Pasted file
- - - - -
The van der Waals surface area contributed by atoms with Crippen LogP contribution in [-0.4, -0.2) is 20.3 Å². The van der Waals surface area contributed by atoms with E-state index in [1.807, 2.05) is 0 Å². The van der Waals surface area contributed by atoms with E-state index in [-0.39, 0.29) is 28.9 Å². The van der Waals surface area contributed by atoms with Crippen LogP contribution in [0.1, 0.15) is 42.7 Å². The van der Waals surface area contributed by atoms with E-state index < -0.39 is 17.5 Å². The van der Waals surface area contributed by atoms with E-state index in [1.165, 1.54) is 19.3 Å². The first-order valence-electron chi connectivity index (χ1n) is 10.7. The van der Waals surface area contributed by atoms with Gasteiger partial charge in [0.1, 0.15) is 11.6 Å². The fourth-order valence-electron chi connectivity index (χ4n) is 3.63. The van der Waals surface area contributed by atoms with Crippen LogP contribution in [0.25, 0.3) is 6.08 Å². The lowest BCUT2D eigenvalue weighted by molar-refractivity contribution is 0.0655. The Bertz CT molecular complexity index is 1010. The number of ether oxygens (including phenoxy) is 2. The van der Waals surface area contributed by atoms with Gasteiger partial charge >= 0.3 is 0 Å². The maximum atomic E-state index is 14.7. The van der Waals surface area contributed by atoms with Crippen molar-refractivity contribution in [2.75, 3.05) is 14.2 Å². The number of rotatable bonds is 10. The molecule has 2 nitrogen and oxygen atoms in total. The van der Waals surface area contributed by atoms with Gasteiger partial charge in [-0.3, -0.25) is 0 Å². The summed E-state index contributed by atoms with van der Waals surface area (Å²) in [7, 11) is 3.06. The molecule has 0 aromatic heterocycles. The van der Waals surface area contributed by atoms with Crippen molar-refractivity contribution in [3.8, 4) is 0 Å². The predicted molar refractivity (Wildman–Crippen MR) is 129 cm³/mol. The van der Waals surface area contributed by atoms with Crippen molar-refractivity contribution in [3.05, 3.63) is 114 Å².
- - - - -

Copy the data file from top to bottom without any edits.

The van der Waals surface area contributed by atoms with Crippen LogP contribution in [-0.4, -0.2) is 20.3 Å². The van der Waals surface area contributed by atoms with E-state index in [1.807, 2.05) is 0 Å². The van der Waals surface area contributed by atoms with E-state index in [-0.39, 0.29) is 28.9 Å². The van der Waals surface area contributed by atoms with Crippen LogP contribution in [0.1, 0.15) is 42.7 Å². The van der Waals surface area contributed by atoms with E-state index < -0.39 is 17.5 Å². The van der Waals surface area contributed by atoms with E-state index in [1.165, 1.54) is 19.3 Å². The first-order valence-electron chi connectivity index (χ1n) is 10.7. The van der Waals surface area contributed by atoms with Gasteiger partial charge in [0.1, 0.15) is 11.6 Å². The fourth-order valence-electron chi connectivity index (χ4n) is 3.63. The van der Waals surface area contributed by atoms with Crippen LogP contribution in [0.25, 0.3) is 6.08 Å². The lowest BCUT2D eigenvalue weighted by molar-refractivity contribution is 0.0655. The Bertz CT molecular complexity index is 1010. The number of ether oxygens (including phenoxy) is 2. The van der Waals surface area contributed by atoms with Gasteiger partial charge >= 0.3 is 0 Å². The maximum atomic E-state index is 14.7. The van der Waals surface area contributed by atoms with Crippen molar-refractivity contribution in [2.75, 3.05) is 14.2 Å². The number of rotatable bonds is 10. The molecule has 2 nitrogen and oxygen atoms in total. The van der Waals surface area contributed by atoms with Gasteiger partial charge in [-0.3, -0.25) is 0 Å². The summed E-state index contributed by atoms with van der Waals surface area (Å²) in [7, 11) is 3.06. The molecule has 0 aromatic heterocycles. The van der Waals surface area contributed by atoms with Crippen molar-refractivity contribution in [3.8, 4) is 0 Å². The predicted molar refractivity (Wildman–Crippen MR) is 129 cm³/mol. The van der Waals surface area contributed by atoms with Crippen molar-refractivity contribution in [3.05, 3.63) is 114 Å².